The candidate who excelled during their interviews disappears during the final step of the hiring process. That enthusiastic college grad who accepts your job offer never makes it through onboarding. The promising new hire who settles so easily into their new role vanishes after two weeks without formal notice, unresponsive to texts and voicemails.
It’s called ghosting. A concept typically associated with dating, ghosting happens when someone unexpectedly ends a relationship and withdraws from all communication. Today, it’s one more unwelcomed consequence of a tight labor market tormenting the corporate world.
Candidate-Driven Market Shifts the Balance of Power
We’ve all heard stories about companies ghosting on candidates. But now, with more jobs than qualified people to take them, candidates are emboldened, readily disregarding established protocols and disappearing without warning. A recent article in USA Today reports companies finding “20 to 50 percent of job applicants and workers are pulling no-shows in some form,” and this “bizarre trend … is starting to feel like a commonplace occurrence.” LinkedIn Editor-in-Chief Dan Roth concurs, telling “CBS This Morning” in a recent interview that the job market is so hot that it’s becoming “easier just to stop showing up than to say, ‘no,’ or, ‘Thank you for reaching out to me about this job — I don’t actually it want anymore’.”
Although ghosting is more frequent in entry-level or hourly positions, it is also evident at higher levels, especially when companies utilize junior recruiters who lack the experience in engaging more practiced candidates.
Job Hunting Goes Casual
Candidates today have an abundance of job search avenues available to them, causing the job-seeking experience to become more diluted and impersonal. The net is cast so wide that in many cases candidates don’t even recall how they came upon a particular opportunity and approach communication casually throughout the recruitment process. When it gets tough, or if the candidate experience becomes shaky, it creates a decision point which includes exiting quickly and ghosting rather than having a direct and potentially difficult conversation with the recruiter.
Companies, too, are utilizing more technology to engage and communicate with candidates. While this has its benefits in terms of efficiency, there is no substitute for a good recruiter who can engage a candidate throughout the process with a professional, compelling offer and create an experience centered on the candidate, not the job. Plus, candidates may feel more compelled to respond when they know they are communicating with a person rather than a robot.
Candor and Engagement Are Key
The uptick in ghosting is taking a toll on hiring managers and recruiters already dealing with the impact of prolonged hiring cycles on budgets, sales and operations. If you are rethinking practices to keep ghosting in check, here are ideas to get you started:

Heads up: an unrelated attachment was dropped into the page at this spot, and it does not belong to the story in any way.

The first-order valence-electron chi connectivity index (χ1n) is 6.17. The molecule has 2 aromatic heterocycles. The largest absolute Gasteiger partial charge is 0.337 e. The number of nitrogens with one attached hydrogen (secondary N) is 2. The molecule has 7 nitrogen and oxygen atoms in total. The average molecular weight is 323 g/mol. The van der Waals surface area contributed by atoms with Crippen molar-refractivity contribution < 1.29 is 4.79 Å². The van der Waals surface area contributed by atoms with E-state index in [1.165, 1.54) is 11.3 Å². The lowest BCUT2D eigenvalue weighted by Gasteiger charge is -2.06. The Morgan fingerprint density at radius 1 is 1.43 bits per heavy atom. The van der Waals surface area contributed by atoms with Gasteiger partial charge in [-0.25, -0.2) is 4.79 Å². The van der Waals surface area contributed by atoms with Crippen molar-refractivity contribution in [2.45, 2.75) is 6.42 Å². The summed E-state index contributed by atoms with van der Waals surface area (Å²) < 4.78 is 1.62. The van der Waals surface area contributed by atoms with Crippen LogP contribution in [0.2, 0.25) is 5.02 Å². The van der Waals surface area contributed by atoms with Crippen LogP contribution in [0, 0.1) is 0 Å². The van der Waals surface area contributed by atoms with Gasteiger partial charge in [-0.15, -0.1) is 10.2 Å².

- Be upfront about ghosting. Clearly communicate to the candidate that you are both investing time in the interview process and committing to keeping each other informed throughout. Tell them you expect to be updated if something changes on their end and encourage openly expressing intentions regardless of how tough that conversation may be. Mentioning whether a candidate is a referral is also helpful since that awareness usually makes the person feel more accountable.
- Keep candidates engaged. Explain the different steps of your recruiting process, giving preset times for each step including when an offer might be made. In addition to shortening the time interval between offer acceptance and the physical start date, work with your hiring manager to start the onboarding process during this timeframe. For example, send out pre-reading material ahead of time and even consider shipping their laptop.
- Close the loop with the candidate. While most teams are seeing ghosting on the front-end, if you are experiencing drop-offs later in the process, do everything possible to close the loop with the candidate and get the feedback you need to understand what went wrong. Send a cordial email recognizing that while they did step out of the process, you’d still value their feedback to help improve your company’s candidate experience — and even consider leaving the door open for them. While you might not get a response right away, your email will be seen.
- Stop treating candidates like commodities. Too many recruiters try to shoehorn candidates. Take the time to make sure your interactions with candidates are welcoming, personalized and demonstrate the benefits you offer relative to their unique situation.
In a growth economy where labor pressures are high, ghosting is likely here to stay. But, it should become less of a problem when companies get smarter about engagement and keep their focus on the candidate.
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